Decision-Specific Screening Tool
First read the Communication and Assessing Capacity Guide.
Name of Adult
Capacity is the ability to understand information relevant to a specific decision or action and to appreciate the reasonably foreseeable consequences of taking or not taking that decision or action.
This tool aims to assist the practitioner consider the various elements involved in the decision making process. It could be used to gather evidence of an adult having or lacking capacity in relation to non- medical decisions and to consider whether a more formal, health capacity assessment is required in order to pursue measures under the Adult with Incapacity (Scotland) Act 2000. It is not suitable for medical or complex decisions
Details of the Decision to be made or action to be taken
Who was consulted in forming your opinion of the Adult's decision-making ability
Relationship with Adult
Consider: Does the Adult repeatedly make seemingly unwise decisions which place her/him at significant risk or serious exploitation? Is she/he making a decision which defies all notion of rationality and/or is markedly out of character?
An unwise or eccentric choice doesn't necessarily mean the person is unable to make a decision – consider the person's views, values, preferences and previous decisions.
Q1: Does the Adult have a mental disorder (diagnosed or suspected) or is unable to communicate because of a physical disability?
Condition (Dementia, learning disability, brain injury, personality disorder, neurological condition,)
Q2 Do you consider the Adult able to understand the information relevant to the decision and that this information has been provided in a way that he/she is most probably able to understand?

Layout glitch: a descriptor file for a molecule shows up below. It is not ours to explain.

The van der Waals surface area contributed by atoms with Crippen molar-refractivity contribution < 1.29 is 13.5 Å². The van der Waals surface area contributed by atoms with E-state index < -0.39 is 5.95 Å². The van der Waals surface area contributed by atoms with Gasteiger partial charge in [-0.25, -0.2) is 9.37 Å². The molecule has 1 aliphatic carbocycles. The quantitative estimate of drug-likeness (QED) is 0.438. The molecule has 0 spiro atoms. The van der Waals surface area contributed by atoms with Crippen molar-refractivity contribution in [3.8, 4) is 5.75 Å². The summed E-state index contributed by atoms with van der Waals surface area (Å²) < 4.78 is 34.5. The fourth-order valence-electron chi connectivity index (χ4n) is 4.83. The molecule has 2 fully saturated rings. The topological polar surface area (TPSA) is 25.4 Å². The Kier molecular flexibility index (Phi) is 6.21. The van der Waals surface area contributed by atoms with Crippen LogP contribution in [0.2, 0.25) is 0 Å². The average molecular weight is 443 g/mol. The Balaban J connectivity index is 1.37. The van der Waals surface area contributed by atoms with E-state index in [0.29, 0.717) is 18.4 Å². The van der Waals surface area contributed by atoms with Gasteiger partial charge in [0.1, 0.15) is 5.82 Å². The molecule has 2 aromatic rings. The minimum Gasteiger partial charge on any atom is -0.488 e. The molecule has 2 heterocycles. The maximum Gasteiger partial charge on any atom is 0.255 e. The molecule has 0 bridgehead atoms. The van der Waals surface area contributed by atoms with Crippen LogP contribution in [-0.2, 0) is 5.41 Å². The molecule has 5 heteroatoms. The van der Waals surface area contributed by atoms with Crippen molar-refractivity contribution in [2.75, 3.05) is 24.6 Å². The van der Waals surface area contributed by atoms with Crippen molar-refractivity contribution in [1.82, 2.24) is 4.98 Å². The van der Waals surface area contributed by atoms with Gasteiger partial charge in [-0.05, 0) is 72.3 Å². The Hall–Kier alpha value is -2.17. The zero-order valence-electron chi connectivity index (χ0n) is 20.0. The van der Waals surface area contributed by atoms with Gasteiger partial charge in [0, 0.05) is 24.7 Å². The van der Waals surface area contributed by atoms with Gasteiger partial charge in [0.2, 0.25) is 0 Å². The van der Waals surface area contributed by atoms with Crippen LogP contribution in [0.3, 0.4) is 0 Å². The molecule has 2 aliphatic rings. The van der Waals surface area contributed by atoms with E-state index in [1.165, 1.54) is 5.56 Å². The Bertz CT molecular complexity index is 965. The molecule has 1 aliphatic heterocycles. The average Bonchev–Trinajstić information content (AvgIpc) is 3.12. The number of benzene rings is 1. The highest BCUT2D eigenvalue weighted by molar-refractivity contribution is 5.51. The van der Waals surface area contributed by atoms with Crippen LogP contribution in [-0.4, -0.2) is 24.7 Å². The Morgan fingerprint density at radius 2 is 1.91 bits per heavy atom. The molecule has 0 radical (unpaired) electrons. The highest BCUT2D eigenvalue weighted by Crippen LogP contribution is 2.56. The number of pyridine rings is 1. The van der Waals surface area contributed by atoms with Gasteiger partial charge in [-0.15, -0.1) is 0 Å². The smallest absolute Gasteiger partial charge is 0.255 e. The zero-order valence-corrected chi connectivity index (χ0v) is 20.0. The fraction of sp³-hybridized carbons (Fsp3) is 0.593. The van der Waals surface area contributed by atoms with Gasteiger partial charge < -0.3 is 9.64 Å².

An elderly widow who has never dealt with money matters may need to receive the information in as simple a manner as possible and helped to understand it. It may be that she will learn to manage her finances with support.
Q3 Do you consider the Adult able to retain the information for long enough to use it in order to make a choice or an effective decision?
It may take several visits going over the information to see if the response is consistent (even if the person cannot remember being asked before). A consistent response may indicate sufficient capacity to understand the decision in hand.
Q4 Do you consider the Adult able to use or weigh that information as part of the process of making the decision?
Certain types of disorders (brain injury, neurological conditions) cause people who are able to understand information, to act impulsively regardless of the information available and their understanding of it.
Q5 Do you consider the Adult able to communicate the decision?
Every effort should be made to facilitate communication including talking mats.
Q6 Do you consider the Adult able to act upon the decision?
An individual may not be able to act on a decision because they trust, fear or feel responsible for another person. A mother who is being physically threatened or abused by her son may not be able ask him to leave her home
Any Further Comments
If you have answered YES consistently to Q2-Q6, the Adult is considered on the balance of probability, to have the capacity to make this particular decision at this time.
Sign/date this form and record the outcome within the Adult's records
If you have answered NO or NOT SURE to any of the questions proceed to Q7.
Q7 Overall, do you consider on the balance of probability that the impairment or disability noted in Q.1 is sufficient that the adult lacks the capacity to make this particular decision?
On the balance of probability the Adult lacks capacity to make this specific decision at this particular time.
If you have answered 'Not Sure' to any questions, please consider a referral for a Specialist Health Assessment
Date Assessment Completed
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